--Each student will give a carefully prepared and timed 15-20 min. critical presentation on one of the assigned materials for the week. (Collaborative presentations can be 30 min.) The presentation may include related outside materials that students will post well in advance of class.
--Students will post a 1-2 pp. response every other week on one of the remaining assigned texts.
--Students will write an 18-25 pp. seminar paper or produce a comparable, substantial project w/critical introduction. Topics / thesis statements (i.e. a paragraph or so) for papers will be due 2 wks before end of term.
Recent/contemporary theoretical/critical authors may include: Agamben, Bataille, Ian Baucom, Jane Bennett, Judith Butler, William Cronon, Mike Davis, Deleuze, Derrida, Steven Feld, Foucault, Anne-Lise
François, Freud, Donna Haraway, Graham Harmon, Robert Pogue Harrison, Rem Koolhaas, Naomi Klein, Henri Lefebvre, Achille Mbembe, Joseph Pugliese, Jed Rasula, Nicholas Rose, Michel Serres, Rebecca Solnit, Hortense Spillers, Ann Laura Stoler, Rob Nixon.
The course may include such 16th - 19th-century British thinkers and writers as: Anna Laetitia Barbauld, Thomas Browne, Byron, John Clare, Charles Darwin, Erasmus Darwin, Emily Dickinson, Gerard Manley Hopkins, James Hutton, Thomas Malthus, Andrew Marvell, Percy Shelley, Mary Shelley, Charlotte Smith, Thoreau, Walt Whitman; and such ancient authors as: Aristotle, Virgil, Lucretius.
A preponderance of poetry authors in the course will be modern, postmodern, and contemporary North and Latin American and British writers; authors may include: Arakawa and Gins, Mei-mei Berssenbrugge, Robin Blaser, Christian Bok, Andrea Brady, David Buuck, Cyrus Console, Marcella Durand, Laura Elrick, Ian Hamilton Finlay, Rob Halpern, Susan Howe, Brenda Iijima, Bhanu Khapil, Peter Larkin, Yedda Morrison, Lorine Niedecker, Craig Santos Perez, Holly Pester, Francis Ponge, Claudia Rankine, Evelyn Reilly, Ariana Reines, Ed Roberson, Muriel Rukeyser, Leslie Scalapino, Jennifer Scappettone, Jordan Scott, Jonathan Skinner, Martin Corless Smith, Gary Snyder, Laura Solarzano, Juliana Spahr, Eleni Stecopoulos, Cicilia Vicuña, Tyrone Williams, Louis Zukofsky.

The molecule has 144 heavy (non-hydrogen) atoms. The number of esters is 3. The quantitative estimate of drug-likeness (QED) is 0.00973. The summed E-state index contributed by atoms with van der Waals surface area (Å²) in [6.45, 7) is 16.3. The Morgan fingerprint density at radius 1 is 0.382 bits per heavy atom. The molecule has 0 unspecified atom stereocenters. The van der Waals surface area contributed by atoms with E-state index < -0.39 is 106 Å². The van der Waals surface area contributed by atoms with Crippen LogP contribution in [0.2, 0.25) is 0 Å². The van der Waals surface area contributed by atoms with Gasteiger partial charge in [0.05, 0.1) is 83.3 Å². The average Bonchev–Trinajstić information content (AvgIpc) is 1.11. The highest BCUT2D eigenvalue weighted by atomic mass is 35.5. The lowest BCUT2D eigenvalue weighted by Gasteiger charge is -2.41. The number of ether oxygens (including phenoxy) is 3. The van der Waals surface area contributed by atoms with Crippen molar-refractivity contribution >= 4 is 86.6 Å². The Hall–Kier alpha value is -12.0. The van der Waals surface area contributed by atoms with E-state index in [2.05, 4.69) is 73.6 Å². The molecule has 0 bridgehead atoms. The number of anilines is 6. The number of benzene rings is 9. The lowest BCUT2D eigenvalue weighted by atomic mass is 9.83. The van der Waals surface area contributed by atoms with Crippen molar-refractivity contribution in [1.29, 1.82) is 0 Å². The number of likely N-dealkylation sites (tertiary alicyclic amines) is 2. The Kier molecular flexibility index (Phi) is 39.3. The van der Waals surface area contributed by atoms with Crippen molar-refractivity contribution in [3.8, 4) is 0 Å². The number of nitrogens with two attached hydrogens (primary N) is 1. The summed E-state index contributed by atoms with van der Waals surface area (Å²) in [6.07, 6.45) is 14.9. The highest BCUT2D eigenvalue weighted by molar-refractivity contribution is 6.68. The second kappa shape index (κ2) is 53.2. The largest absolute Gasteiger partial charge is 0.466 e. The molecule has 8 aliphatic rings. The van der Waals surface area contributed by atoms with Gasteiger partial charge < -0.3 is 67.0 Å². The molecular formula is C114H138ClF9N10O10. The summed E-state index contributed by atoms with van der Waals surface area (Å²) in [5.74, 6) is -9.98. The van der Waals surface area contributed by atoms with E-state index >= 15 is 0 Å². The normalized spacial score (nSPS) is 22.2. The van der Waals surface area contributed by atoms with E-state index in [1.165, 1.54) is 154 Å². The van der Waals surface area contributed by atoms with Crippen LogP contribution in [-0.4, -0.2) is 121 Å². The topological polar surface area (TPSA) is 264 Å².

Other creative works may include: theater (Jean Genet), film (Claire Denis, Hitchcock), photography (Edward Burtynsky), visual, performance, and land art (Andy Goldsworthy, William Pope.L, Robert Smithson), and music/soundworks (Pauline Oliveros).
ENG 584 – STUDIES IN CONTEMPORARY PHILOSOPNY AND POETICS:
The Philosophy and Poetics of Poetry
PROF. STEVE McCAFFERY
Wednesday 12:30-3:10, Clemens 438
Registration Numbers: (A) 19320 (B) 19069